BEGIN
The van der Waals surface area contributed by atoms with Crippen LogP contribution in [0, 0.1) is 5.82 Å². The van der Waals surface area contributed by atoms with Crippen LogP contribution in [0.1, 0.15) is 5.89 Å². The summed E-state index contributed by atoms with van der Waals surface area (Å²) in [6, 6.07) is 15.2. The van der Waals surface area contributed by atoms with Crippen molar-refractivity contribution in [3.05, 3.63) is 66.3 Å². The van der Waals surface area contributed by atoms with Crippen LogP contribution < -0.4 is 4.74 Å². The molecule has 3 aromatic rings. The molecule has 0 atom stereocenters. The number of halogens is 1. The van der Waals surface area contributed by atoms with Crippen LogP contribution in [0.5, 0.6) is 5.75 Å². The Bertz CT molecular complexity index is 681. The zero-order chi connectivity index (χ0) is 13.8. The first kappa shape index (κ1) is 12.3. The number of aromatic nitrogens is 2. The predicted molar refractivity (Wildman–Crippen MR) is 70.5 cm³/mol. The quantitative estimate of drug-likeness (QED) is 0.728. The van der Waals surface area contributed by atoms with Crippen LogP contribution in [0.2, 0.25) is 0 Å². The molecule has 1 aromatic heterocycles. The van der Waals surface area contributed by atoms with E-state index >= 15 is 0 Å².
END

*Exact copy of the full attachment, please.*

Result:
The van der Waals surface area contributed by atoms with Crippen LogP contribution in [0, 0.1) is 5.82 Å². The van der Waals surface area contributed by atoms with Crippen LogP contribution in [0.1, 0.15) is 5.89 Å². The summed E-state index contributed by atoms with van der Waals surface area (Å²) in [6, 6.07) is 15.2. The van der Waals surface area contributed by atoms with Crippen molar-refractivity contribution in [3.05, 3.63) is 66.3 Å². The van der Waals surface area contributed by atoms with Crippen LogP contribution < -0.4 is 4.74 Å². The molecule has 3 aromatic rings. The molecule has 0 atom stereocenters. The number of halogens is 1. The van der Waals surface area contributed by atoms with Crippen LogP contribution in [0.5, 0.6) is 5.75 Å². The Bertz CT molecular complexity index is 681. The zero-order chi connectivity index (χ0) is 13.8. The first kappa shape index (κ1) is 12.3. The number of aromatic nitrogens is 2. The predicted molar refractivity (Wildman–Crippen MR) is 70.5 cm³/mol. The quantitative estimate of drug-likeness (QED) is 0.728. The van der Waals surface area contributed by atoms with Crippen LogP contribution in [0.2, 0.25) is 0 Å². The molecule has 1 aromatic heterocycles. The van der Waals surface area contributed by atoms with E-state index >= 15 is 0 Å².